Ever heard of a Turducken? It's a chicken stuffed inside a duck that's stuffed inside a turkey along with layers of stuffing (which I just learned is referred to as a three-bird roast outside the US and Canada; there's also an English variant known as a gooducken, where the turkey is replaced with a goose -- who knew?).
How does this relate to the Duck Curve? Well, the Duck Curve shows electricity demand over the course of a day, and highlights the impact of renewable energy production on this demand. With renewables generating an ever-increasing amount of electricity, there's reduced reliance on conventional generators to meet the demand. This results in what's seen as an overall reduced electricity demand at the system level.
It's my understanding that the term "Duck Curve" was first coined in 2012 by the California Independent System Operator (CAISO). In my opinion, the Duck Curve is mostly associated with solar adoption. I agree that, when looking at one renewable resource (especially solar), the curve is appropriately named because, as you can see in Figure 1 below the graph looks like the outline of a duck.
However, I would argue that instead of just the Duck Curve, utility grid managers are really dealing with a Turducken Curve. Why? Because solar is not the only renewable asset with a different generation profile than conventional (fossil-fuel) generators, and you need to consider multiple renewable assets (layering them with solar just as the turducken layers the duck, chicken and turkey).
The variability in standard or conventional power generation (coal, natural gas, nuclear and even hydro) is easier to understand and control -- even taking into account that nuclear and hydro aren't necessarily easy to turn on and off.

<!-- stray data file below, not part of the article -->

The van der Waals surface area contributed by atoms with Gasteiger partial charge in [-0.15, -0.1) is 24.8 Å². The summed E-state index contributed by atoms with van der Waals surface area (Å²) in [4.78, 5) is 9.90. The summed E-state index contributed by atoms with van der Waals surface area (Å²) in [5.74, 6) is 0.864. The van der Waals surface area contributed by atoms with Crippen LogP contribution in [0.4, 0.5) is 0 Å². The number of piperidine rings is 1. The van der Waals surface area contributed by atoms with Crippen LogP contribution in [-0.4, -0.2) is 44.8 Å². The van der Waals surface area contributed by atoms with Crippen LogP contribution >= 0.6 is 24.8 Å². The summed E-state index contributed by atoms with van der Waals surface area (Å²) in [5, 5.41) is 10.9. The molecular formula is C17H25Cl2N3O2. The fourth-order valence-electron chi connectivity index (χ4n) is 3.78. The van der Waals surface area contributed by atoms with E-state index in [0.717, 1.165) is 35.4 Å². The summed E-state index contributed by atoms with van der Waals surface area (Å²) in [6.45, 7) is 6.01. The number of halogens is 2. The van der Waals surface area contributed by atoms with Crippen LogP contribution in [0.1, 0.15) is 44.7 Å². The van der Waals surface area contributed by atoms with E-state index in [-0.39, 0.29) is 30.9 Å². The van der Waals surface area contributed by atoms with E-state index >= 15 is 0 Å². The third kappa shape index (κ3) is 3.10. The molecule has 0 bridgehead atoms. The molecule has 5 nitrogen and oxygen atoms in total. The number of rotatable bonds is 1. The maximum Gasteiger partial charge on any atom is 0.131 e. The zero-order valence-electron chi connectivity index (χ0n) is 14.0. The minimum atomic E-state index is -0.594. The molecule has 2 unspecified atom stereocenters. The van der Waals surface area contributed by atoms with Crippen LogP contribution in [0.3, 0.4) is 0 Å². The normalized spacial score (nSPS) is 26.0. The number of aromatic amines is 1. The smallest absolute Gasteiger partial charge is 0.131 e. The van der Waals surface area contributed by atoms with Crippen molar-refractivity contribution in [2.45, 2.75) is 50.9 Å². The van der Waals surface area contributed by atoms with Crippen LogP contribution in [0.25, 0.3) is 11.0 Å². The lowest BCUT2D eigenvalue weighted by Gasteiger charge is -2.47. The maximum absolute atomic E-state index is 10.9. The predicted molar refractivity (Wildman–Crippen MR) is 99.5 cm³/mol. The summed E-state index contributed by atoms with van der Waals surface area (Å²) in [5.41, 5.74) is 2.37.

Just as the impact of solar PV creates a type of duck curve, wind power can produce a different type of curve. Then there's animal waste, such as pig power, that has a different curve. It's typical to see and study this curve as it pertains to multiple years and, as a result, one ends up with multiple Duck Curves on the same graph representing different years. When you add in energy storage technology (which helps address this imbalance that occurs), and then overlay this impact into the graph, you alter the graph even more as seen in Figure 2 below.
As a result, I think the utility industry should start discussing how best to address or work with the "Turducken Curve" vs. trying to deal with a simple Duck Curve. Whether you're looking to improve your ability to address the impacts associated with a Duck Curve -- or the more complex Turducken Curve -- analytics (such as forecasting, machine learning and artificial intelligence) will help you better understand this imbalance, and how best to address not just one imbalance, but the interaction of multiple energy resource imbalances -- all impacted by external factors such as weather, time of year, and shifting customer behavior (i.e. COVID-19).